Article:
AT&T delighted Internet enthusiasts, but not its shareholders, today by announcing the three-year investment effort. The company says it will expand its U-verse TV, broadband, and voice rollout by one-third making it available to 33M “customer locations” by the end of 2015. There’ll be a lot more fiber optic cable in the system, enabling it to accommodate faster broadband speeds. In addition, AT&T will expand its 4G LTE network to cover 300M people by the end of 2014 — up from current plans to reach 250M by the end of 2013. “This is a major commitment to invest in 21st Century communications infrastructure for the United States and bring high-speed Internet connectivity — 4G LTE mobile and wireline IP broadband — to millions more Americans,” CEO Randall Stephenson says.
The company asked the FCC to facilitate the plan by changing some rules. Chairman Julius Genachowski likely will take them seriously. He says that he believes in “driving the virtuous cycle of private investment and innovation in the broadband ecosystem, promoting competition, and protecting consumers.” Consumer group Public Knowledge — a frequent critic of broadband companies including AT&T — is intrigued. The initiative could “revive competition with cable broadband at a time when many had concluded we were doomed to a cable monopoly,” says SVP Harold Feld. He says AT&T’s decision shows that the FCC and Justice Department made the right decision last year by resisting its effort to merge with T-Mobile.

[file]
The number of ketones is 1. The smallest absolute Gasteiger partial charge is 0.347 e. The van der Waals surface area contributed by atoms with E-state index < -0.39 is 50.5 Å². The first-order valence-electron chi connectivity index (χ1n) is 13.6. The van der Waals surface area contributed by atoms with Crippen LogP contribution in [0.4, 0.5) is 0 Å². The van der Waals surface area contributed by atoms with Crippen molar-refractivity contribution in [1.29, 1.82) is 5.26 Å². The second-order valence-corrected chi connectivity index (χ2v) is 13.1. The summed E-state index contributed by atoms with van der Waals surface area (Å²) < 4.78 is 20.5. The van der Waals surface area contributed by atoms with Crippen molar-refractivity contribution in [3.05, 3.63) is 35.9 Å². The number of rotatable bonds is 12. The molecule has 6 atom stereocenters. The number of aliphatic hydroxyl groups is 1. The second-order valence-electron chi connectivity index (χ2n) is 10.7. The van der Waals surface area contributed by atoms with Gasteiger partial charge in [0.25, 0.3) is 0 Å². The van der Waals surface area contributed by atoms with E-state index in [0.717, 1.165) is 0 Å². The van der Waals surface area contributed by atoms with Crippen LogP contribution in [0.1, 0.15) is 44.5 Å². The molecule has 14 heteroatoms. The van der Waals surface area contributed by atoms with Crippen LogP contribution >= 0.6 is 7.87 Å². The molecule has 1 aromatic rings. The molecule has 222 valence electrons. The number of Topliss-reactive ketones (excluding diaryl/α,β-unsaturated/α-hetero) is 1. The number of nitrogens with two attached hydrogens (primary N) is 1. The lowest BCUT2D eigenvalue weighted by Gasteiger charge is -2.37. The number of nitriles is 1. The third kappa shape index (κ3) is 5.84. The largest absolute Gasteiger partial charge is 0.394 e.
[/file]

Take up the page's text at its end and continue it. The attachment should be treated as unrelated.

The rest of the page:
Wall Street’s uneasy about the added costs. AT&T shares are down 2.7% this afternoon. The company said that its capital expenditures could hit $22B for each of the next three years, but would pay off in the long run. To illustrate its ability to handle the expense, AT&T today increased its quarterly dividend a penny to 45 cents a share.
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